March 2017 Tech Challenge – Answer
An R-410A rooftop system with a fixed orifice has a customer complaint of insufficient cooling. The symptoms confirm a warm building and the blower and compressor appears to be running all of the time. What are the “possible causes” (Note: There is only one problem intended) with the following measured conditions on this field service check sheet?
Field Service Check Sheet
|Compressor Discharge Temp.||243 deg. F.|
|Condensing Press./Temp.||431 psig / 122 deg. F.|
|Condensing Outlet||100 deg. F.|
|Condenser Sub cooling||22 deg. F.|
|Condenser Split||42 deg. F.|
|Entering Feed Device Temp.||85 deg. F.|
|Evaporator Press./Temp.||143 psig / 50 deg. F.|
|Evaporator Outlet Temp.||59 deg. F.|
|Evaporator Superheat||9 deg. F.|
|Compressor Inlet Temp.||65 deg. F.|
|Total S. H.||15 deg. F.|
|Ambient Temp.||80 deg. F.|
|Room/Box Temp.||82 deg. F|
|Compressor Volts||240 V.|
|Compressor Amp. Draw||High|
And the answer is: The possible cause appears to be an overcharged system. The high discharge temperature is caused by a high compression ratio and the high condensing pressure/temperature is caused by the bottom of the condenser being flooded with subcooled refrigerant reducing the effective size so that all of the heat absorbed in the evaporator, suction line, motor heat, high heat of compression from the high compression ratio has to be rejected in a smaller portion of the condenser.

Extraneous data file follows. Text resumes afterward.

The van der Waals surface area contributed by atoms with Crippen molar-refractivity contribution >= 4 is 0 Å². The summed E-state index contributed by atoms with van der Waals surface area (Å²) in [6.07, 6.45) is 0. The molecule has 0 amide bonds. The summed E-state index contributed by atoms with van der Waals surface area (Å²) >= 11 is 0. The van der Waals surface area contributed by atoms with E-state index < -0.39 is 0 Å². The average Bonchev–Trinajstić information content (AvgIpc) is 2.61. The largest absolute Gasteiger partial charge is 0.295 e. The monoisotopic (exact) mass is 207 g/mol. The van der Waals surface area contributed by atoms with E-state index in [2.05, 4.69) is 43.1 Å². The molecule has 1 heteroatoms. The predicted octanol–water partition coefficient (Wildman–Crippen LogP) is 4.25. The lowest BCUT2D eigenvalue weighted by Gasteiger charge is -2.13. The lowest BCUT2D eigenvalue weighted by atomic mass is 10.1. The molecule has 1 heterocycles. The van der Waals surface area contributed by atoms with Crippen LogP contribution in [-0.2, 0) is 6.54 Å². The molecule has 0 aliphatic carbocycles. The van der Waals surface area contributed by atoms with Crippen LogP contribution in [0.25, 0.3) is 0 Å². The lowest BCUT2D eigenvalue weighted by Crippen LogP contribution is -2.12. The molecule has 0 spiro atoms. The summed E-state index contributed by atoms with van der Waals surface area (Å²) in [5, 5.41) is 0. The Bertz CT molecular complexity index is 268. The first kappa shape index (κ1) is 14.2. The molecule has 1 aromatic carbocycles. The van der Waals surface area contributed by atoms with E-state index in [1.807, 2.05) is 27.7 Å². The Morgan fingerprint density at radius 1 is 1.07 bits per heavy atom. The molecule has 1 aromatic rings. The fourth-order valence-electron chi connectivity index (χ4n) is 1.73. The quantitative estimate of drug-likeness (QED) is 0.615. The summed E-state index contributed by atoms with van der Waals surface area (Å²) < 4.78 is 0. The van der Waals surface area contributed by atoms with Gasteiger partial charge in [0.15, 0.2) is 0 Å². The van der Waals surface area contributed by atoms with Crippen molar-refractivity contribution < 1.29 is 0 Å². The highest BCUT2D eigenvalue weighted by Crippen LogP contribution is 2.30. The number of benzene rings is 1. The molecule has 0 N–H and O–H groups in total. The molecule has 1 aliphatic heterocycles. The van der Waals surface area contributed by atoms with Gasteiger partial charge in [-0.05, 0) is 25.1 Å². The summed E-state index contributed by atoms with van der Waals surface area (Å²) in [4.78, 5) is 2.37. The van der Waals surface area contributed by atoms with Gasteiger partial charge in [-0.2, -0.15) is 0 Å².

The low side is following the high side pressures/temperatures preventing adequate cooling and the near normal superheats are the result of the higher discharge pressure forcing more subcooled liquid into the evaporator. If more refrigerant was present in the system the superheats would decrease and could cause liquid flood back to the compressor. The Amperage draw is somewhat higher because of the higher evaporator pressure.
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